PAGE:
As the Antitrust Division of the US Justice Department (DOJ) moves to crack down on poultry company executives for a broiler chicken price fixing conspiracy, Tyson Foods (NYSE:TSN) says it has gained leniency by cooperating with the investigation. The company decided to aid the government after receiving a subpoena in late April naming some of its personnel as complicit in the alleged anti-competitive price fixing scheme.

The DOJ recently indicted several prominent poultry industry figures, including the CEO of Pilgrim's Pride (NASDAQ:PPC), Jayson Penn, and the president of Claxton Poultry, Mikell Fries, among others. The price fixing allegedly took place from possibly as far back as 2012 to 2017. 

Scales of justice concept.

Image source: Getty Images.

The indictment charging the executives says they "entered into and engaged in a continuing combination and conspiracy to suppress and eliminate competition by rigging bids and fixing prices" in alliance with "co-conspirators known and unknown to the Grand Jury." The maximum sentence is a $1 million fine and 10 years' imprisonment.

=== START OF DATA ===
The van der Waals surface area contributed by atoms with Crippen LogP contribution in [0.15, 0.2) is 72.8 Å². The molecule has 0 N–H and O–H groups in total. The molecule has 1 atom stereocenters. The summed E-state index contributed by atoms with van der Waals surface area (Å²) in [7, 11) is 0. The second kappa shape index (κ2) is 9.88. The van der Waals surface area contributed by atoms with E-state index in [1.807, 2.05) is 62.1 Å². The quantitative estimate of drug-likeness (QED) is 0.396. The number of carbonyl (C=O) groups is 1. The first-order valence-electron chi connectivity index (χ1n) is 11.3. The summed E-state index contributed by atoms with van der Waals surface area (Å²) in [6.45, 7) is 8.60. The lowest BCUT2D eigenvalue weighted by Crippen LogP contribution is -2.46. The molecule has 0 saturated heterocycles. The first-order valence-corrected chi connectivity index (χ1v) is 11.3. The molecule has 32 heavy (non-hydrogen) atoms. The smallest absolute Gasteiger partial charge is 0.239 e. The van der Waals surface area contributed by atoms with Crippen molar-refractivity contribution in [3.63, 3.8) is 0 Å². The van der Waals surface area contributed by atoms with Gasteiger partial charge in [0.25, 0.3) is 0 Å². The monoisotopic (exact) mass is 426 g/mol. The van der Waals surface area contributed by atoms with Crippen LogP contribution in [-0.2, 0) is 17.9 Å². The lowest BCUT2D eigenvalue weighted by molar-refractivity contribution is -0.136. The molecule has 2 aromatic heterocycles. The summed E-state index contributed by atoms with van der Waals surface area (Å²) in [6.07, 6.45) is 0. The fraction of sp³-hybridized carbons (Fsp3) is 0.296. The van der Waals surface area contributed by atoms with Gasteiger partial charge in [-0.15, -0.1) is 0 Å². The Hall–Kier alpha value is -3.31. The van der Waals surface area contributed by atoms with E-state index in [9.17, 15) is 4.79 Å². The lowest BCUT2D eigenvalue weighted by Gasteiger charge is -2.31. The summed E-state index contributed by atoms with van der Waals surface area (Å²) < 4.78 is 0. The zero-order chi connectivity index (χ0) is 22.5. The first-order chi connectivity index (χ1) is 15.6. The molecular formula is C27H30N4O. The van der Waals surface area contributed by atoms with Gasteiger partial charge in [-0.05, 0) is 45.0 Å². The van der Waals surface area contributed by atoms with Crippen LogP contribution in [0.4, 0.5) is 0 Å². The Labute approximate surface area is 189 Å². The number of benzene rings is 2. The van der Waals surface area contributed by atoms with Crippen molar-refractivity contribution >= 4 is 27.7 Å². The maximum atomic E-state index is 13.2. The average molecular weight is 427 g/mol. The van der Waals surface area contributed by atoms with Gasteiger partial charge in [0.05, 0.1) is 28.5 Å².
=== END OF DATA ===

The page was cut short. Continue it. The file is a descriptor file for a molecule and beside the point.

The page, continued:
In a statement today, Tyson asserts it is "committed to competing vigorously, honestly and in compliance with the letter and the spirit of the antitrust laws." The company has agreed to cooperate fully with the DOJ in exchange for leniency. It says a "formal grant of leniency will mean that neither the company nor any of its employees will face criminal fines, jail time, or prosecution," and that its "swift and decisive actions demonstrate our steadfast commitment to treating suppliers, customers, and partners with integrity."

This article represents the opinion of the writer, who may disagree with the “official” recommendation position of a Motley Fool premium advisory service. We’re motley! Questioning an investing thesis -- even one of our own -- helps us all think critically about investing and make decisions that help us become smarter, happier, and richer.